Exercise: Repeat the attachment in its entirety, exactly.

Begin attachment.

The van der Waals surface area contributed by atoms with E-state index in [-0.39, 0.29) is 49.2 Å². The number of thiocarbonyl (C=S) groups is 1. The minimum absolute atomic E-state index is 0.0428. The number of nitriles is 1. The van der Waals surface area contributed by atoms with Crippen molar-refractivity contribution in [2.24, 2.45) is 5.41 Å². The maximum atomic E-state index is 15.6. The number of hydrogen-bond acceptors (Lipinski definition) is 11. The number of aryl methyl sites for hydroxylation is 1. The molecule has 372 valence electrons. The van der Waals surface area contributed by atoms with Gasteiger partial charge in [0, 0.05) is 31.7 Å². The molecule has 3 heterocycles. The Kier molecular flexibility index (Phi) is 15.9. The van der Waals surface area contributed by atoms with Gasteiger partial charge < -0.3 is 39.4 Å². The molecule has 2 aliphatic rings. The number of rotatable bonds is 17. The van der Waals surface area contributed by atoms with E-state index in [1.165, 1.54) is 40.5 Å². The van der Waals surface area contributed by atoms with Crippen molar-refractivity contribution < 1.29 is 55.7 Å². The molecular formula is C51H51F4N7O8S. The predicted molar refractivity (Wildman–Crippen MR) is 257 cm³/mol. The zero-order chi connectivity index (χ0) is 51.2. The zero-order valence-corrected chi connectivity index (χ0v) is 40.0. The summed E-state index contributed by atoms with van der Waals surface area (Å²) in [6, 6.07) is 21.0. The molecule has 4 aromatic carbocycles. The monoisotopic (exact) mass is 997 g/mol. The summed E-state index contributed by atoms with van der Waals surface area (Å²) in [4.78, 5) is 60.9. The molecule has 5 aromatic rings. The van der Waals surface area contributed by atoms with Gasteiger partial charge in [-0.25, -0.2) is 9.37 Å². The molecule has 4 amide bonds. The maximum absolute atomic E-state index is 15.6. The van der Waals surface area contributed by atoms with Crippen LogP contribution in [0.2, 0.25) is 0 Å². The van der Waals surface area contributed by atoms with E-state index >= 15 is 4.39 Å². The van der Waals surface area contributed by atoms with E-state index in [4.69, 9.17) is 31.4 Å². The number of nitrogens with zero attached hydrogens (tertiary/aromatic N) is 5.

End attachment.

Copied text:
The van der Waals surface area contributed by atoms with E-state index in [-0.39, 0.29) is 49.2 Å². The number of thiocarbonyl (C=S) groups is 1. The minimum absolute atomic E-state index is 0.0428. The number of nitriles is 1. The van der Waals surface area contributed by atoms with Crippen molar-refractivity contribution in [2.24, 2.45) is 5.41 Å². The maximum atomic E-state index is 15.6. The number of hydrogen-bond acceptors (Lipinski definition) is 11. The number of aryl methyl sites for hydroxylation is 1. The molecule has 372 valence electrons. The van der Waals surface area contributed by atoms with Gasteiger partial charge in [0, 0.05) is 31.7 Å². The molecule has 3 heterocycles. The Kier molecular flexibility index (Phi) is 15.9. The van der Waals surface area contributed by atoms with Gasteiger partial charge < -0.3 is 39.4 Å². The molecule has 2 aliphatic rings. The number of rotatable bonds is 17. The van der Waals surface area contributed by atoms with E-state index in [1.165, 1.54) is 40.5 Å². The van der Waals surface area contributed by atoms with Crippen molar-refractivity contribution < 1.29 is 55.7 Å². The molecular formula is C51H51F4N7O8S. The predicted molar refractivity (Wildman–Crippen MR) is 257 cm³/mol. The zero-order chi connectivity index (χ0) is 51.2. The zero-order valence-corrected chi connectivity index (χ0v) is 40.0. The summed E-state index contributed by atoms with van der Waals surface area (Å²) in [6, 6.07) is 21.0. The molecule has 4 aromatic carbocycles. The monoisotopic (exact) mass is 997 g/mol. The summed E-state index contributed by atoms with van der Waals surface area (Å²) in [4.78, 5) is 60.9. The molecule has 5 aromatic rings. The van der Waals surface area contributed by atoms with Gasteiger partial charge in [-0.25, -0.2) is 9.37 Å². The molecule has 4 amide bonds. The maximum absolute atomic E-state index is 15.6. The van der Waals surface area contributed by atoms with Crippen LogP contribution in [0.2, 0.25) is 0 Å². The van der Waals surface area contributed by atoms with E-state index >= 15 is 4.39 Å². The van der Waals surface area contributed by atoms with E-state index in [4.69, 9.17) is 31.4 Å². The number of nitrogens with zero attached hydrogens (tertiary/aromatic N) is 5.